An Old-Fashioned overlooking the Kierland Golf course from my balcony!
The bartender Matt looked at me, awaiting my order. “I’ll have a club soda with lime,” I said. I was perched at the bar of a cozy European-style café on a Saturday evening in North Scottsdale.
My date looked at me quizzically. “You’re not drinking?” she said with a thick Italian accent.
I shook my head. “Not right now, not for 14 more days.”
She looked confused, as she squinted with her deep brown eyes.
“I’m doing a 30-day no alcohol challenge with a buddy. It’s not that I drink a lot or anything like that. I’m just taking a break for a bit. I enjoy a cocktail or glass of wine, but it just seemed like with all of the events and conferences and friendly get-togethers and dinners….that there seemed to be more days of the week where I was drinking than not drinking.”
I flashed a quick smile and said, “I don’t mind if you have a drink. Go for it.”
She ordered a prosecco. A part of me craved to sip it.
I lifted my glass to signal cheers in Italian “Cien cien!”
“No, you can’t cheers with water, it’s bad luck,” she said. She was from Central Italy, and I knew from experience that Italians have a lot of superstitions about these types of things.
“We can do this,” she said as she cupped her glass. Instead of the glasses clinking, the back of our hands touched that held the drinks. It was a tad romantic, in a way.
“We can cheers with real drinks soon, just in a few days,” I said.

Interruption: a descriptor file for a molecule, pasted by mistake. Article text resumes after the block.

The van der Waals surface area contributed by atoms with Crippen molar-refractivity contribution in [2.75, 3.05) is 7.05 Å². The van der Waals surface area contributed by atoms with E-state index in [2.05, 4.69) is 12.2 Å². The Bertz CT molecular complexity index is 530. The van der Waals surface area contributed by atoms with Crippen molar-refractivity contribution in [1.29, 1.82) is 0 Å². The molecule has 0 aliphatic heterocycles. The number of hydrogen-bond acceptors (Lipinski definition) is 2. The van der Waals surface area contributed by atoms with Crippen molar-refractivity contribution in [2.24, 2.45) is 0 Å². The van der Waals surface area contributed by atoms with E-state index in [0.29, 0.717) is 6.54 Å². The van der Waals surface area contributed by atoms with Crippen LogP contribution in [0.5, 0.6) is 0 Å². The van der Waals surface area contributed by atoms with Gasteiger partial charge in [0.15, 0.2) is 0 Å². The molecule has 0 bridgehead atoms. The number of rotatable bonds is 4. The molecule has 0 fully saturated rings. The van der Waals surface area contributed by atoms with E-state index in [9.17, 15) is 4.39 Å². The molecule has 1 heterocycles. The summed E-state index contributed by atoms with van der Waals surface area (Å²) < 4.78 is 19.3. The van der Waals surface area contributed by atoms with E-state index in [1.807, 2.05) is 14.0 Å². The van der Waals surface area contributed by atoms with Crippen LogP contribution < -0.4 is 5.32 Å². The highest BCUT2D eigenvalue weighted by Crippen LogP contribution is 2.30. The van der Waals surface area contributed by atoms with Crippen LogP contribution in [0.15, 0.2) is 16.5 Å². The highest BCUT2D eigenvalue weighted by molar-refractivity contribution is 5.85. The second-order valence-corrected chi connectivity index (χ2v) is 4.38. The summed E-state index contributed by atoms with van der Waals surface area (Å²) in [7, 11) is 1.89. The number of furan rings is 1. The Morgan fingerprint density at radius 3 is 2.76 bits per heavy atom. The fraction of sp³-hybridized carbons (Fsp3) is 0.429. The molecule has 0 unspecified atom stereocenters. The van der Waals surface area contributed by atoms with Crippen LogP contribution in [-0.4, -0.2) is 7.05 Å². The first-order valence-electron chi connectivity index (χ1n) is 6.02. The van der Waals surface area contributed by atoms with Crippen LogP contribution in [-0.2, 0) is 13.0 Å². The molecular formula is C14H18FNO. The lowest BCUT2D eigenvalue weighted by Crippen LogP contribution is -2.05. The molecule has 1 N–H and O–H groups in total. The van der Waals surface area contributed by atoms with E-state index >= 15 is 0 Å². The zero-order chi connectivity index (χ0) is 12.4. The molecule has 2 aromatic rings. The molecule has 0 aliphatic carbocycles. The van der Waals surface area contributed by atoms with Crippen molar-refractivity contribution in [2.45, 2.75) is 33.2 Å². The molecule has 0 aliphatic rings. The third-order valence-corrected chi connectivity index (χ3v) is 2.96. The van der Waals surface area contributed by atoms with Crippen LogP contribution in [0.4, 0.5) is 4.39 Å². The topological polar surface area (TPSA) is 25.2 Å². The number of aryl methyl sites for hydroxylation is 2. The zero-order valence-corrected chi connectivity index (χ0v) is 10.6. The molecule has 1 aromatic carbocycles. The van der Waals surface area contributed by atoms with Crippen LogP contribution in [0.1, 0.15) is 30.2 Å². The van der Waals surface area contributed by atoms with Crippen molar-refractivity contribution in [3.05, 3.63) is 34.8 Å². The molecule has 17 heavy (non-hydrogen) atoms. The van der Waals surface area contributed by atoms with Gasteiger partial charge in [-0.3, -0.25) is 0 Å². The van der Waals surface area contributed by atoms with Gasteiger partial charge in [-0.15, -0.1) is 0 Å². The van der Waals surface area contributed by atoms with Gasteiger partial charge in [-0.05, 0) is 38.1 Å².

“Ok” she said with a grin and we went back to mingling.
How Discipline Can Change Your Life
Today’s newsletter is a bit more tangential than my typical posts about healthy culinary workshops, teaching in-person lessons at schools, and how we can cook delicious food with kids without a kitchen. But I think you’ll enjoy it, as it circles back to the fundamentals of cooking, health, and pushing past limiting beliefs.
I’m a people pleaser, and sometimes it’s hard to say no.
But one thing overrides my people-pleasing nature: Discipline Equals Freedom
The more disciplined I am, the better my life is.
It’s a bit of a paradox: The more restraints I voluntarily put around my life, the more organized I become and the more I can experience wealth, health, adventure, and ultimately: freedom. Here are some real-world examples:
The more disciplined I am about exercise, like my pretty-much-daily 3-mile jog, the more relaxed I am throughout the day and the better I sleep. Plus it helps balance all the food I cook for Instagram, like these crispy potato latkes.
The more disciplined I am around sales calls to new schools to partner with (I aim for 1-2 hours of calls at least 2-3 times a week plus email followups), the more I can grow my business and eventually hire people to do tasks for me so I can focus on other business projects